LEARN It! Challenge 5, Topic 3
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My Friends and Family

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In an emergency situation, your family will provide one of your strongest support networks. Work together to get through adversity, and as you and your family recover, look for others you can help. 

Your family should be your primary responsibility before you attempt to help anyone else. You do not want to drain support systems of vital supplies, and instead save support aid for people who are unable to take care of themselves. 

Family Reunification

In this section, we will use the aftermath of Hurricane Katrina to show the importance of family reunification following a disaster.

Family reunification is the planned process of reconnecting families after an emergency.

In the evacuations after Hurricane Katrina, families were scattered across many states. In New Orleans, families were separated as they were rushed onto evacuating buses, helicopters and planes, which traveled to different destinations.

Some parents and children have different last names. Some children are in the care of aunts, grandparents or unrelated guardians.

After Hurricane Katrina, documentation proving custody of children or other family ties was destroyed or lost.

  • Access to phones and computers was minimal.

  • There were large gaps in time from when families were separated and children were reported missing.

  • Hurricane shelters had no coordinated system for entering evacuees’ names, birth dates and other information into a national database.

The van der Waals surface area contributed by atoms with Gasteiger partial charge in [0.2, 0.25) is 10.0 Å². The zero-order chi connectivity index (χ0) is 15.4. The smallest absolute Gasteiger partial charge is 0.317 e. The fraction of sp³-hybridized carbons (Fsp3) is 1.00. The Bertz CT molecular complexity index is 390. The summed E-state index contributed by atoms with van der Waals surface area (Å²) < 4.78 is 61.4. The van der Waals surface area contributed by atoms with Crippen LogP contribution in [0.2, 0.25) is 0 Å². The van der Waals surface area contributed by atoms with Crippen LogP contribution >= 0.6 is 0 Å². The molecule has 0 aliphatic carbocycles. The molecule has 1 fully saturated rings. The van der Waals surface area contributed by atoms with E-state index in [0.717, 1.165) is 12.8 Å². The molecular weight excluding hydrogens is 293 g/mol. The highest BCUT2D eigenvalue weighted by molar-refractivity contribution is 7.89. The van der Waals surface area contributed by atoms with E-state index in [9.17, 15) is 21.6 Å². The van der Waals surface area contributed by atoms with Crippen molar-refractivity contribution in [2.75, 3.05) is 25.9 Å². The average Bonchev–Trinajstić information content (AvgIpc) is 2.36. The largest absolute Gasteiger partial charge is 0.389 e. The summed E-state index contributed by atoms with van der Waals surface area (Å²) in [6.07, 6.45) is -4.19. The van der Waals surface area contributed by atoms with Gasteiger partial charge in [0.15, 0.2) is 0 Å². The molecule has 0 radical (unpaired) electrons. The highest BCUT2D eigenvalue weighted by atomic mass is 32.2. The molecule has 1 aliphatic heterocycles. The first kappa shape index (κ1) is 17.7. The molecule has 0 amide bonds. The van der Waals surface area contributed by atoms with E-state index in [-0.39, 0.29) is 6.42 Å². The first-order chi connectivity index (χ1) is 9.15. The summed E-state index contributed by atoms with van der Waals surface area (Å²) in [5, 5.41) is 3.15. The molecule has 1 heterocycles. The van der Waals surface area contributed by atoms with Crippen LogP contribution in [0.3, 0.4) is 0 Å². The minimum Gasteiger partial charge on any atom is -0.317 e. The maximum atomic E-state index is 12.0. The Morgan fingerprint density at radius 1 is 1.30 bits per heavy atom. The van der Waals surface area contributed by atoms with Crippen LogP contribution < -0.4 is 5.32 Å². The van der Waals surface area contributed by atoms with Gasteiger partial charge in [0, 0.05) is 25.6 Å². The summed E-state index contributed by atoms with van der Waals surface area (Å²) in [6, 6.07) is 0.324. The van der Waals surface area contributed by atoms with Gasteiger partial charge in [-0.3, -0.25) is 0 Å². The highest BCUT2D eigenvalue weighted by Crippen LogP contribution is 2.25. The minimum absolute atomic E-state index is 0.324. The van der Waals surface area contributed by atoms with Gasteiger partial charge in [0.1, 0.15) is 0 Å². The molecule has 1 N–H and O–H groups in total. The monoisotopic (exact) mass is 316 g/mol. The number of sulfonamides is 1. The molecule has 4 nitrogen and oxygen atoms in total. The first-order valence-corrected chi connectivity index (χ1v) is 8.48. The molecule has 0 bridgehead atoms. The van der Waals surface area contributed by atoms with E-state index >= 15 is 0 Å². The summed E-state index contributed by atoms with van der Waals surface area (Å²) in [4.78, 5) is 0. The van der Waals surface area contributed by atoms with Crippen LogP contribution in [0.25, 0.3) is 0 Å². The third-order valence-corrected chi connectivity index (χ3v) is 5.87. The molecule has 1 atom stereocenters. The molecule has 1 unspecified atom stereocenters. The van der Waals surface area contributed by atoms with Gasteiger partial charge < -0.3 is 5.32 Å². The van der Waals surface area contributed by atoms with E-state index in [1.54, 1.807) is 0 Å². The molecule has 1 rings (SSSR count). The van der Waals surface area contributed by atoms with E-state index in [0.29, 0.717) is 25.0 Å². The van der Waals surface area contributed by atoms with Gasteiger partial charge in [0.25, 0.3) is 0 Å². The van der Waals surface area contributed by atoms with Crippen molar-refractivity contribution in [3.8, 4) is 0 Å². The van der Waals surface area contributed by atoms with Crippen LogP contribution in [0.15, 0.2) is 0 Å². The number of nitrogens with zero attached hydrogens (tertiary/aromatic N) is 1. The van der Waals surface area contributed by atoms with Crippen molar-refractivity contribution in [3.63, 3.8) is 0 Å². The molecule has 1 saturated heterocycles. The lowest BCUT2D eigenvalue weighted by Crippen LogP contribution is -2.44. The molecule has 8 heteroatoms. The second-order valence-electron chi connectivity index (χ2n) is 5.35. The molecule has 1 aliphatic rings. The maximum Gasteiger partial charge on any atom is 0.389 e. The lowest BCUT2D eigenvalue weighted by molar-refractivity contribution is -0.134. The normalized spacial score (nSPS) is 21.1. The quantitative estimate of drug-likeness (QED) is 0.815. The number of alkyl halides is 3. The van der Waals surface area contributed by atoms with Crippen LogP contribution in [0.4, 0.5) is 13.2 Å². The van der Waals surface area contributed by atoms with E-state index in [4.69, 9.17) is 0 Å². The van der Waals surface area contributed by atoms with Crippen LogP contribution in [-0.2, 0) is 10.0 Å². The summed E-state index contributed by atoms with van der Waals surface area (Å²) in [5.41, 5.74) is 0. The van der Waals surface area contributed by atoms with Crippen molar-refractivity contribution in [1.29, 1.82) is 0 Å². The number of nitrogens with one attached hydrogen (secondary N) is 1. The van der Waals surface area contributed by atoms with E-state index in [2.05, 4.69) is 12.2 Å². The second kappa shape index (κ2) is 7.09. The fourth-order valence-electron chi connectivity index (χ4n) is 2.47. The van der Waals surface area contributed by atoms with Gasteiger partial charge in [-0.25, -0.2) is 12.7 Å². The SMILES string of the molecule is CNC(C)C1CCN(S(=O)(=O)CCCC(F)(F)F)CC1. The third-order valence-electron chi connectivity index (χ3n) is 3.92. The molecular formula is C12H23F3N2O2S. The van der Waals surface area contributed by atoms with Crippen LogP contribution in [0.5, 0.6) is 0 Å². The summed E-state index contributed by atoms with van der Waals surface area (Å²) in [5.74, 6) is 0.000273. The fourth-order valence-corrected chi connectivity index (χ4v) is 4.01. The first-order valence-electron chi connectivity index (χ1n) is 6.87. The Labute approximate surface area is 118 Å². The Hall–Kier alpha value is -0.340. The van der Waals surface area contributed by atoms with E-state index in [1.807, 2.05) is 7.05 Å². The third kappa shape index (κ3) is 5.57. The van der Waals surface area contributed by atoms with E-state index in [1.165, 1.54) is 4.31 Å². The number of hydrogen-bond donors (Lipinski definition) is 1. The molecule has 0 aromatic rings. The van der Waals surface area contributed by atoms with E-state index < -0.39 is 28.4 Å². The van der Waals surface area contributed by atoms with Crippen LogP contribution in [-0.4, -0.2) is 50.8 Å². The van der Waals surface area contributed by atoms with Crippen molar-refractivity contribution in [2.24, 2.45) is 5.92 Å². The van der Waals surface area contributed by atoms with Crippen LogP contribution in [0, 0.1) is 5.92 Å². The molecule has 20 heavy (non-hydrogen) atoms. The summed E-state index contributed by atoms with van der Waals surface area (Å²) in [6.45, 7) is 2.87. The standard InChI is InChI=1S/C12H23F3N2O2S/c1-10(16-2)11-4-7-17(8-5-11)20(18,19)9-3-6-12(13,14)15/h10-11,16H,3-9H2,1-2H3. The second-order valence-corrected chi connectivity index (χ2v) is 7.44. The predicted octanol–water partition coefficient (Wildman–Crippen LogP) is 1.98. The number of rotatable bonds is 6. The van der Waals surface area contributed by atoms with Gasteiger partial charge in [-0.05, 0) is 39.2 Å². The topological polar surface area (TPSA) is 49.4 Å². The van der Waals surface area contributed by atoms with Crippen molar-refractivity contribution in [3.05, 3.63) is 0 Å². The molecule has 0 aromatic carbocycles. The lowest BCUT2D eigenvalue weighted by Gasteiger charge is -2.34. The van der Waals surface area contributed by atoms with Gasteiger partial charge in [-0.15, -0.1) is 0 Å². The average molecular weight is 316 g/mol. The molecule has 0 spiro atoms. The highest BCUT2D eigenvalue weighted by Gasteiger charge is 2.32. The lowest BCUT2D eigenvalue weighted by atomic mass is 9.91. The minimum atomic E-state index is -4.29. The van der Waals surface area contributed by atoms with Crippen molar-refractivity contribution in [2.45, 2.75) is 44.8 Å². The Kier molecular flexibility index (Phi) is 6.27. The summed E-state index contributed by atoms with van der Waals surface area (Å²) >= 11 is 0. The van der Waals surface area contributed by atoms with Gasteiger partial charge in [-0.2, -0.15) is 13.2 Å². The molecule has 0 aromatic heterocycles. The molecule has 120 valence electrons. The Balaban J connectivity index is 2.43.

Before the hurricane, caretakers lacked information crucial to finding children, such as birth dates, recent photographs and nicknames.

Every family should have a family emergency reunification plan that they check twice a year. Write the plan together, so that all involved and understand.

A reunification plan should have two parts:

  • Meeting place plan

  • Communications plan

In case of earthquakes or other such emergencies, identify safe places in each room:

  • under sturdy furniture (desk, table)

  • against an inside wall

  • away from glass or heavy bookcases/furniture

In case of fire or other such emergency, decide on a safe area (refuge) where the family will reunite after the emergency:

  • Have plans for each family member to reach the refuge.

  • The refuge site should be near your home, in the open, away from hazards(buildings, trees, telephone and electrical lines, overpasses).

The second portion of a family reunification plan addresses communications. The communications plan should have contact information for all family members including home, work, cell and email addresses.

In case of extreme disaster, someone out of region may have better connectivity (phone and email). Designate an out of region family member, if possible, for the primary contact that everyone should use as their first contact to coordinate the reunification. This primary contact should have voice mail or an answering machine. This allows for the family to leave messages and check communications.

Designate an on-line meeting place. Some families have a chat room or web portal they use as a meeting place.

Making ICE cards

In Case of Emergency

Use this document to create wallet-sized cards that you can carry with you. These cards will have important information that you or others can use to contact your ICE contacts.

Friends and Social Network

Utilize your friends and social networks in emergencies as well. 

Are there any friends that you are close enough to where you feel you could call on them to support you if need be.

Remember: This is a two-way street. If a friend can help you, you should also be available to help your friend.

Also, be aware of any difficulties your friends may face. Be aware of handicaps, disabilities, family-members of friends, or others that your friends know may need help. Being a Force for Health means lending a hand to those who need you!